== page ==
Executive Coaching: Tackling the Iceberg
EXECUTIVE INTELLIGENCE EXECUTIVE COACHING IS A POWERFUL WAY TO PROVIDE SUPPORT TO LEADERS AND HELP THEV NAVIGATE CURRENT AND FUTURE CHALLENGES IN A PRACTICAL, RELEVANT AND PERSONAL WAY. WE SAT IN ON AN EXECUTIVE COACHING SESSION TO TAKE A CLOSER LOOK AT WHATTHE PROCESS ENTAILS AND HOW IT CAN HELP TURN GOOD LEADERS INTO GREAT ONES
Any professional athlete will tell you about the difference made by having an excellent coach. For working professionals, the same holds true. A coach's critical distance can help you identify and overcome your shortcomings, harness your strengths and prepare you to overcome challenges, rather than let them derail you, and help you realise your potential when opportunity knocks. The challenge for executives is to be willing to engage in the sort of reflection required and realise that in order to get the best out of coaching, they need to be willing to identify and confront their failings.
"Coaching bridges the gap between your current reality and your future ideal," says Michelle Moss, Assessments Director at Johannesburgbased Talent Africa. "Good coaching is about how to get you to where you want to be." Moss says there's no onesizefitsall approach when it.comes to leadership development and coaching. "It has to be personalised, otherwise it doesn't mean anything," she says. "A blanket approach simply doesn't work."
While management development programmes at business schools will teach individuals various crucial management skills, Moss says they aren't designed to cater for individuals and the challenges they may face once they're actually in a management position. "They don't address individual concerns, which is what good individual or even team coaching will do."
ASSESSMENT AND INSIGHT
Whether Moss is conducting a multimonth coaching programme (which is the norm) or an express session (as she did for this story), the starting point is the same. Candidates are required to.complete assessments, which resemble the psychometric tests many employers now require of applicants.
Candidates are encouraged to be as frank as possible and not overthink their answers, particularly as the assessments don't ask the sorts of questions for which there are right or wrong replies. Instead, they're designed to assess frame of mind, personality traits, response to stress and interaction with their colleagues. "The best way to make coaching worthwhile is to make it as real as possible for the candidate," Moss explains. "The assessment is to help me understand a bit about the candidate before he or she.comes in. Thereafter, we would usually have a feedback session to create a set of objectives WRITTEN BY CRAIG WILSON focused on what the candidate wants to achieve."
In our case, the feedback session and coaching were rolled into one, with our candidate having.completed a series of assessments online prior to his session.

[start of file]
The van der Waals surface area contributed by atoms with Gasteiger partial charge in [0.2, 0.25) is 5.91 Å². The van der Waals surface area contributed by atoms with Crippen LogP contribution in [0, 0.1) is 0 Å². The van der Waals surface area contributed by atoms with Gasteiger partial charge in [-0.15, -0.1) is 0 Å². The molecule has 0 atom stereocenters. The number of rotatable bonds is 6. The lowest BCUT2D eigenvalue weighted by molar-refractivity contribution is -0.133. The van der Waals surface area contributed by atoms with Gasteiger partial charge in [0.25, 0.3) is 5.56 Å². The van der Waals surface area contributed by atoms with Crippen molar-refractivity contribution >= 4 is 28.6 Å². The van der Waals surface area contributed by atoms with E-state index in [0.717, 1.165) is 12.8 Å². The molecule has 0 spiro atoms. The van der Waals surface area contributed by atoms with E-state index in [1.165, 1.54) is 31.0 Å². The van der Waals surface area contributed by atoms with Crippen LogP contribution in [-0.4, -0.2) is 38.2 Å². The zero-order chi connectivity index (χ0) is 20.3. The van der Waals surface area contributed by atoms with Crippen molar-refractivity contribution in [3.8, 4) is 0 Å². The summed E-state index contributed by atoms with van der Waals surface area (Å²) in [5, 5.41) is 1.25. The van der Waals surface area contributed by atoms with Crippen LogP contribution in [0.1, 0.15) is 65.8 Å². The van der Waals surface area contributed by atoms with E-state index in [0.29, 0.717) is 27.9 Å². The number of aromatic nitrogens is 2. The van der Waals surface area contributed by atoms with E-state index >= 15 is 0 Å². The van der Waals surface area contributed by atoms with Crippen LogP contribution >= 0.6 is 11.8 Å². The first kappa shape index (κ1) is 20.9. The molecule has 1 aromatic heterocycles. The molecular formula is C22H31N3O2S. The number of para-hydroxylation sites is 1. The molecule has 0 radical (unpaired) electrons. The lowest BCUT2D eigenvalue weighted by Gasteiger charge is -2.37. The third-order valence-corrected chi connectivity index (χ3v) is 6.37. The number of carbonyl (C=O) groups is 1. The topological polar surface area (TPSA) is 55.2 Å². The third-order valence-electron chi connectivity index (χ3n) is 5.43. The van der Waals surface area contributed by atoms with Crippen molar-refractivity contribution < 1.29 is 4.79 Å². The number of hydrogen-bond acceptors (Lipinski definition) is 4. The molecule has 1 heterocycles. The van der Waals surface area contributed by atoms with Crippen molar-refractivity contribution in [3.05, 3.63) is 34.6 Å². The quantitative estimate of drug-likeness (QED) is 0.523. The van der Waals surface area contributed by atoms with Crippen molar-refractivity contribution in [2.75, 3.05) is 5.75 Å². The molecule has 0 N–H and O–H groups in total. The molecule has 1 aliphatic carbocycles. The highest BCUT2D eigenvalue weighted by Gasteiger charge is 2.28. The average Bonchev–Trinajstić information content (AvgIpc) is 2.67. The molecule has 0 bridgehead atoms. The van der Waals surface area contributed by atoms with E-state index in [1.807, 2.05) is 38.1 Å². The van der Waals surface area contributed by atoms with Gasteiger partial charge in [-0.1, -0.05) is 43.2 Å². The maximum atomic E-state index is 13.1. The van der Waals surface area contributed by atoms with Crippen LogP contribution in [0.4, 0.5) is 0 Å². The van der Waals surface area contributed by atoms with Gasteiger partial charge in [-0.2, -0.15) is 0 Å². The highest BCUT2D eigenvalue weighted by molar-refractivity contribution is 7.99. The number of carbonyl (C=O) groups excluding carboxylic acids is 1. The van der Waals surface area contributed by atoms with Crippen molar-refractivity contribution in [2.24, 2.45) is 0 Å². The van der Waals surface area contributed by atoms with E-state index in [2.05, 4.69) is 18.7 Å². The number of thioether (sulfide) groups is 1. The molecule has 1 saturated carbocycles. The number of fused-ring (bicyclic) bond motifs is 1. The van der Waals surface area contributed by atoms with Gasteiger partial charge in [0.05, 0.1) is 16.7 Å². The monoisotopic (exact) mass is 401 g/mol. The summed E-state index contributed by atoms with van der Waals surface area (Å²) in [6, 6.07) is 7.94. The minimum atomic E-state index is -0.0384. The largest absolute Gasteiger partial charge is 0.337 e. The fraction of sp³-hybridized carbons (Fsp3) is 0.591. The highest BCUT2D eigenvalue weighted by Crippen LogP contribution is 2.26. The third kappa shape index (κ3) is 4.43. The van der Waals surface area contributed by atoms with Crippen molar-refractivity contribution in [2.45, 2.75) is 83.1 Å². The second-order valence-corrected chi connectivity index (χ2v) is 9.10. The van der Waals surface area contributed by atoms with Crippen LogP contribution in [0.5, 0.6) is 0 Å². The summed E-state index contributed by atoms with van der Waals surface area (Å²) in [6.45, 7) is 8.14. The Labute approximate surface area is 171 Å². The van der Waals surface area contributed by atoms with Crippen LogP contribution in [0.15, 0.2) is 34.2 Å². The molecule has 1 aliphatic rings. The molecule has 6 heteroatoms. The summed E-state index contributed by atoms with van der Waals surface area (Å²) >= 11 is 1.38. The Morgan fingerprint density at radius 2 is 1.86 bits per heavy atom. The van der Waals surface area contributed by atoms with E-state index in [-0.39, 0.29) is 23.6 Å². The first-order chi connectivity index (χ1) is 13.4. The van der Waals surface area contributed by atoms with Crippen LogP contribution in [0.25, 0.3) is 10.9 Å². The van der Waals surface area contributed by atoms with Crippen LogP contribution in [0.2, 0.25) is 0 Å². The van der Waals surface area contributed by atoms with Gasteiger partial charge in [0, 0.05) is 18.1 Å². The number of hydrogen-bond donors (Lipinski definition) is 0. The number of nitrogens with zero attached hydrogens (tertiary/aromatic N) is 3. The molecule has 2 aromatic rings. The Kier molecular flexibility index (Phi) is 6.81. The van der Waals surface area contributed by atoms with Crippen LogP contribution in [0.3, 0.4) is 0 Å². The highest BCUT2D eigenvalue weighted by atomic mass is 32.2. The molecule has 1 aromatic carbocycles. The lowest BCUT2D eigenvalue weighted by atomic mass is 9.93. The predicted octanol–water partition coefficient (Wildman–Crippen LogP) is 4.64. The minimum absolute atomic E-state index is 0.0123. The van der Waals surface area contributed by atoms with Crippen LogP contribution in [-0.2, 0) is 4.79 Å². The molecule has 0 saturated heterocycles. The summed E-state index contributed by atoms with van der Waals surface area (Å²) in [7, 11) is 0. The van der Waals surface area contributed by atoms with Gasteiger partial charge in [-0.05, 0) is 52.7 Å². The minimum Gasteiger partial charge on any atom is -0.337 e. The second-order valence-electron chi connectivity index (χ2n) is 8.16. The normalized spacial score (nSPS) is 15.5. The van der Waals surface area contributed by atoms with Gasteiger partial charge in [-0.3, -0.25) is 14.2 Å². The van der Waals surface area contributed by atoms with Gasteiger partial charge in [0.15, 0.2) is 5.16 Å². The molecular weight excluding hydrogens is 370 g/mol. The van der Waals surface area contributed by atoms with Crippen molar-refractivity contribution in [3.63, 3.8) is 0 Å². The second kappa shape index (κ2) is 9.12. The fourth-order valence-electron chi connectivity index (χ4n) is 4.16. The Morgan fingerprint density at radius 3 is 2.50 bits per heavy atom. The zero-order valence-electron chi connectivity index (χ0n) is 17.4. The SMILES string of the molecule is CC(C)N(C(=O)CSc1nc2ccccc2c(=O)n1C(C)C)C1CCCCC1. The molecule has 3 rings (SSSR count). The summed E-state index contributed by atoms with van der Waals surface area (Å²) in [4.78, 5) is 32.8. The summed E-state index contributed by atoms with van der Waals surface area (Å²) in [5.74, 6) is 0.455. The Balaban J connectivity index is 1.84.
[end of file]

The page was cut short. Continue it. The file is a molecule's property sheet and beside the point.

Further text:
Bhekizulu Mpofu is Group Media Relations Manager at Barclays Africa. He's previously worked for the likes of Business Day, Nedbank, DBSA, FTI Consulting, Magna Carta and Independent Newspapers. His colleagues describe him as a "unbelievably helpful" and someone with a "problemsolving mentality" and a "cando attitude".
When we meet at Talent Africa, Moss begins by asking him to describe himself. He tells her about his current role, lists the places where he's worked and adds that he's married with three children.
"You've told me about where you've worked, but I don't feel as if I know any more about you as a person or what you're like at work," Moss says with a smile, before directing Mpofu's attention to a set of questions on a whiteboard.
What do you stand for?
What is your purpose in life as a leader?
What is your unique value proposition that you do better than anyone?
What are you.committed to delivering that your.company/ the world looks up to you for?
Moss explains that the questions and the presession assessment are to "help start the conversation about who Mpofu is, how he likes to do things and how that might affect him when coaching or leading others".
She adds that the intention is not necessarily to teach Mpofu how to be a coach himself, but instead, to identify his biases and make him aware of them, which could avoid pitfalls when he is leading others.
Responding to the first question, Mpofu says it talks to his values. Those that he holds dearest are fairness, justice, excellence and integrity. "I like being of service to others and I value stewardship," he adds, explaining that he hopes to leave things "better than I found them".
After some thought, Mpofu says his purpose as a leader is "inspire others to do better" and to bring out the best in them. "I want to be exemplary and to lead by example, especially from a family perspective." He adds that his unique value proposition is his work ethic, his conscientiousness and his.commitment. All of these.comments align with the picture of Mpofu put forward by his employers when they recommended him for the coaching session and with the results of Moss's assessments. But these are only the positive traits of his personality. While coaching seeks to harness them, it's the potentially derailing aspects that offer the most room for development and growth, says Moss.